3. Its content. This is a Greek mythological story, in which gods and mortals are the actors. The plot brings out two social ideals which were peculiar to Greek civilization. The ideal that it was the duty, approved of by the gods, that old people should die for their children, and that wives should die for their husbands, and that such sacrifice should be accepted as a matter of course; and the ideal of hospitality, which was incumbent, no matter what pain it might cause to exercise it.
With regard to the first ideal, many critics of this drama take the view that to the Greeks there would be nothing contemptible or unnatural in the conduct of Admetus. To quote Mr. Collins again on this point, ’Alcestis would be considered fortunate for having had an opportunity of displaying so conspicuously the fidelity to a wife’s first and capital duty. Had Admetus prevented such a sacrifice he would have robbed Alcestis of an honor which every nobly ambitious woman in Hellas would have coveted. This is so much taken for granted by the poet that all that he lays stress on in the drama is the virtue rewarded by the return of Alcestis to life, the virtue characteristic of Admetus, the virtue of hospitality, to this duty in all the agony of his sorrow Admetus had been nobly true, and as a reward for what he had thus earned, the wife who had been equally true to woman’s obligations was restored all-glorified to home and children and mutual love.’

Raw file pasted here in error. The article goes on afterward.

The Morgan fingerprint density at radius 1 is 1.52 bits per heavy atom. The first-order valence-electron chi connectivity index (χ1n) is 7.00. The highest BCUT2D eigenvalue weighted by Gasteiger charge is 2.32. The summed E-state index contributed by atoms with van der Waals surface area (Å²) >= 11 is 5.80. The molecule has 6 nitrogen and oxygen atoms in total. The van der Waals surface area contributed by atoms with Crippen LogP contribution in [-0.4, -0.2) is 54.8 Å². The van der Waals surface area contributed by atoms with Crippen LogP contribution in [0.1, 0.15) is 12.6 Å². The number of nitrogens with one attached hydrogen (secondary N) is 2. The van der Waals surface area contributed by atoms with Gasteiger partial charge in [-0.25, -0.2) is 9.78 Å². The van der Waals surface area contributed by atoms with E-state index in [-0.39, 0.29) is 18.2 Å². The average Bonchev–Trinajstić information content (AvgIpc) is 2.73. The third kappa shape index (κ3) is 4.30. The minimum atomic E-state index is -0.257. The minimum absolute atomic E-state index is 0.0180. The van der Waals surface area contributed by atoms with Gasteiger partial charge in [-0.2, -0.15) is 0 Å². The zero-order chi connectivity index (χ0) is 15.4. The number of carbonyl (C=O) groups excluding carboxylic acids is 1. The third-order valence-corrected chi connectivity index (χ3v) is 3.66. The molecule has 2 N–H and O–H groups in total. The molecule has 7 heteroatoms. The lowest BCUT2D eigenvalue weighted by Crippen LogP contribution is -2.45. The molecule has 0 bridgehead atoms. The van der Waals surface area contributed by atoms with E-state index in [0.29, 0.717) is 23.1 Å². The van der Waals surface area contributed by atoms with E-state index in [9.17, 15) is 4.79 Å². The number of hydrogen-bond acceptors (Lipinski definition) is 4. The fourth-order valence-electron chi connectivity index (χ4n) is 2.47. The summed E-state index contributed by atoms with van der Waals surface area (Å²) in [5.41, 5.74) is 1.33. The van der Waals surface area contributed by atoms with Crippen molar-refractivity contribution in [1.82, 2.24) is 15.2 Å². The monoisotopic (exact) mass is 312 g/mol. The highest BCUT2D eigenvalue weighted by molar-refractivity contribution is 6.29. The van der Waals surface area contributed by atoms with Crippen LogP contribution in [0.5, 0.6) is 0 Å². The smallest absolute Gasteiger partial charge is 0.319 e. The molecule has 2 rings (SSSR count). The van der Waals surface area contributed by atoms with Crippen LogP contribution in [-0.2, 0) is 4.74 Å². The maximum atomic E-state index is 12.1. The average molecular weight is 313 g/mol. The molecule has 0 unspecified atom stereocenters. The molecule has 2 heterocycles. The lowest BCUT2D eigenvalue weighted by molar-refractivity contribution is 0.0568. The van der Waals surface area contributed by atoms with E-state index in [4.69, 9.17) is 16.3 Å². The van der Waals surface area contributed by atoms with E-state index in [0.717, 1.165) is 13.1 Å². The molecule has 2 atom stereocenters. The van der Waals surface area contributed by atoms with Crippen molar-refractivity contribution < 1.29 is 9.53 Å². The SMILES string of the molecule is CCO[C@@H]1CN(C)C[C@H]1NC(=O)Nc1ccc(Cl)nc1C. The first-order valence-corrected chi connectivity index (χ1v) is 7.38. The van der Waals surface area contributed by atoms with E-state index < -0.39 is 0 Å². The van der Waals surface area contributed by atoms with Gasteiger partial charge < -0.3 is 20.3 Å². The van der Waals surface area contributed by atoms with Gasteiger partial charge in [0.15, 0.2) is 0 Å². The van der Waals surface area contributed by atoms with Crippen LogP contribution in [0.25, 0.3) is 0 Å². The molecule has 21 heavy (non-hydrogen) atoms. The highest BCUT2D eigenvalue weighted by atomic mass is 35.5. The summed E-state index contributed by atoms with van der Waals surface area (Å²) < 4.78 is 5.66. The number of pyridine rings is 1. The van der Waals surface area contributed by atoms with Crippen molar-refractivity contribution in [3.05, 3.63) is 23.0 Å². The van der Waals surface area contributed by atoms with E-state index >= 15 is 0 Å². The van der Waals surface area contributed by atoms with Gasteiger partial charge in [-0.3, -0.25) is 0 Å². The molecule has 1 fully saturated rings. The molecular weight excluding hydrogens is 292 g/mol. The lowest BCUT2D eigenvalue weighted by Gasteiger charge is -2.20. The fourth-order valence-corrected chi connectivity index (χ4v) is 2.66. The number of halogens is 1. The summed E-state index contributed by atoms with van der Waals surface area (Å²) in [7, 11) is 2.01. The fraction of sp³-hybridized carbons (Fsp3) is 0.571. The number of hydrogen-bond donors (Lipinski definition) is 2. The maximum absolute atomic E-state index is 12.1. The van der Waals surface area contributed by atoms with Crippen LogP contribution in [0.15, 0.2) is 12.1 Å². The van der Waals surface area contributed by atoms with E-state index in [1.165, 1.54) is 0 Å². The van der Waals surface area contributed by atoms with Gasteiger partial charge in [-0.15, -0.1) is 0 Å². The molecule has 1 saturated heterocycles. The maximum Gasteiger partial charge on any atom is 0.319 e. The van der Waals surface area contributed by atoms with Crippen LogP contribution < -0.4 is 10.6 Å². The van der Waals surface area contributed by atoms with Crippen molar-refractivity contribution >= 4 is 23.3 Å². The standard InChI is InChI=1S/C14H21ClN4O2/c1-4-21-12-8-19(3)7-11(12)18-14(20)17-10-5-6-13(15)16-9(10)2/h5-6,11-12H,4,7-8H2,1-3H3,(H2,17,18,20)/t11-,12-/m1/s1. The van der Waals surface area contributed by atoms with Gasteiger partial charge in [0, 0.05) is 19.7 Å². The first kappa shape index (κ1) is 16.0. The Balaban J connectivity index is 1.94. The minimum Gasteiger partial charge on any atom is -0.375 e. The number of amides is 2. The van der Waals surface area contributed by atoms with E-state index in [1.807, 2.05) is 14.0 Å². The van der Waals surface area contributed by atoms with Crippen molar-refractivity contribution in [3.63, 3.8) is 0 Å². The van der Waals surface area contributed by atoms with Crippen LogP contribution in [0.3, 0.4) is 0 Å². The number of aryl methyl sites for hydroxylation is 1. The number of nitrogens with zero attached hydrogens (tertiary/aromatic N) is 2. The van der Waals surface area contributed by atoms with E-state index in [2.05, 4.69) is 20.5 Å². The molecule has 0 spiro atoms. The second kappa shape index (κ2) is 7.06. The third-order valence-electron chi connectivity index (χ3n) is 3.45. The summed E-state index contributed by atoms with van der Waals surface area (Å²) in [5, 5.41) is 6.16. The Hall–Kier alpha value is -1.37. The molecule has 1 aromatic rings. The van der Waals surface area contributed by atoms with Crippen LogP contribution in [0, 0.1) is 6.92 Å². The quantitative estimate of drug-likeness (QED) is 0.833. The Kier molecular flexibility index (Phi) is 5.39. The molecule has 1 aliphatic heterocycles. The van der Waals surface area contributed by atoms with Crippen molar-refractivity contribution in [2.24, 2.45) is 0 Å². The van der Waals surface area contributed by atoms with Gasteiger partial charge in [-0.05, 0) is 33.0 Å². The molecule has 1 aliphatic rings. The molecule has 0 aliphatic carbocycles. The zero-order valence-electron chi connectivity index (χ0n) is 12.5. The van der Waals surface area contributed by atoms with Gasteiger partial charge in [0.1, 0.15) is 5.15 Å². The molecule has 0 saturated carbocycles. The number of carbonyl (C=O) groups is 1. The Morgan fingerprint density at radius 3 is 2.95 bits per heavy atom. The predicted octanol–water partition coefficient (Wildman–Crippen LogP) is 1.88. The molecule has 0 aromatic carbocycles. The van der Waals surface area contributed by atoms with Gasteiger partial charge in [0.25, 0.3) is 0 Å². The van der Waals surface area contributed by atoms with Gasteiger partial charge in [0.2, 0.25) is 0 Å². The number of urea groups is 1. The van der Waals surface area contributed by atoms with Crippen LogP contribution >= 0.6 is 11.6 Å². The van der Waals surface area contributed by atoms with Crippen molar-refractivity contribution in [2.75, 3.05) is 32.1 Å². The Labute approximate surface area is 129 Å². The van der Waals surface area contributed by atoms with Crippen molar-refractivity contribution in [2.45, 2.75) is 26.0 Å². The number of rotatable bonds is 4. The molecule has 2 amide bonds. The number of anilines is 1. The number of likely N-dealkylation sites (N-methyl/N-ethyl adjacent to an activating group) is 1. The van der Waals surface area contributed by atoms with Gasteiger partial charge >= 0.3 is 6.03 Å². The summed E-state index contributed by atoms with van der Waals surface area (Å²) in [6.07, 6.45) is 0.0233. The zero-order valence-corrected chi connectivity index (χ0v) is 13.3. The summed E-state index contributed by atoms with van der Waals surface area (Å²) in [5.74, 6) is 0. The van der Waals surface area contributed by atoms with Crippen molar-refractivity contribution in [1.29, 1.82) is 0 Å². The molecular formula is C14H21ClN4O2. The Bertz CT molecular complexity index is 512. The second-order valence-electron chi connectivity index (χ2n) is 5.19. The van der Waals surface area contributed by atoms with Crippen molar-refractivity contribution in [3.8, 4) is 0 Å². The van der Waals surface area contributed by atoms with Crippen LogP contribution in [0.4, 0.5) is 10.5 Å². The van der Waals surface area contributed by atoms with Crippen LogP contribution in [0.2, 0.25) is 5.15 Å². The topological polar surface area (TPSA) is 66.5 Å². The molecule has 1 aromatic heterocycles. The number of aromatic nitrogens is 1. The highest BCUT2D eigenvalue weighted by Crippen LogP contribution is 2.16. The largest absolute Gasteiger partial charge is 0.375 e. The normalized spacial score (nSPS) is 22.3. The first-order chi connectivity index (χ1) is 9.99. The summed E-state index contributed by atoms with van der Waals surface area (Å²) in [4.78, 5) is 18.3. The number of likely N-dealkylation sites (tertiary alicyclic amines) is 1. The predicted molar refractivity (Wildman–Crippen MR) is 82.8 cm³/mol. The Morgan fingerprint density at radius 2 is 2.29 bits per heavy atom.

The unbiased reader, however, cannot help suspecting that Euripides saw ahead of the ideals of his time and intended deliberately to show up the cowardice and selfishness of Admetus, by what the critics call the ‘painful scene’ between Pheres and Admetus.
In the second place, if he did not share to some extent the feelings of the chorus that the virtue of hospitality might be carried too far, how could he have made it say:
’Many a guest from many a land ere
I’ve known arriving at Admetus’ halls,
And set before them viands; but ne’er yet
Any more reckless have I entertained
Than this, who first, although he saw my lord,
Bowed down with sorrow, dared to pass our gates,
And next immoderately took his fill
Of what was offered—though he knew our grief—
And what we did not offer bade us fetch.’
The unbiased reader will find a few critics on his side, and he will find also the poet Browning, who, in his Balaustion’s ‘Adventure,’ has put into the mouth of his beautiful young Greek woman an interpretation which will chime in fully with his own untutored perceptions.
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‘Bubble, bubble, toil and trouble’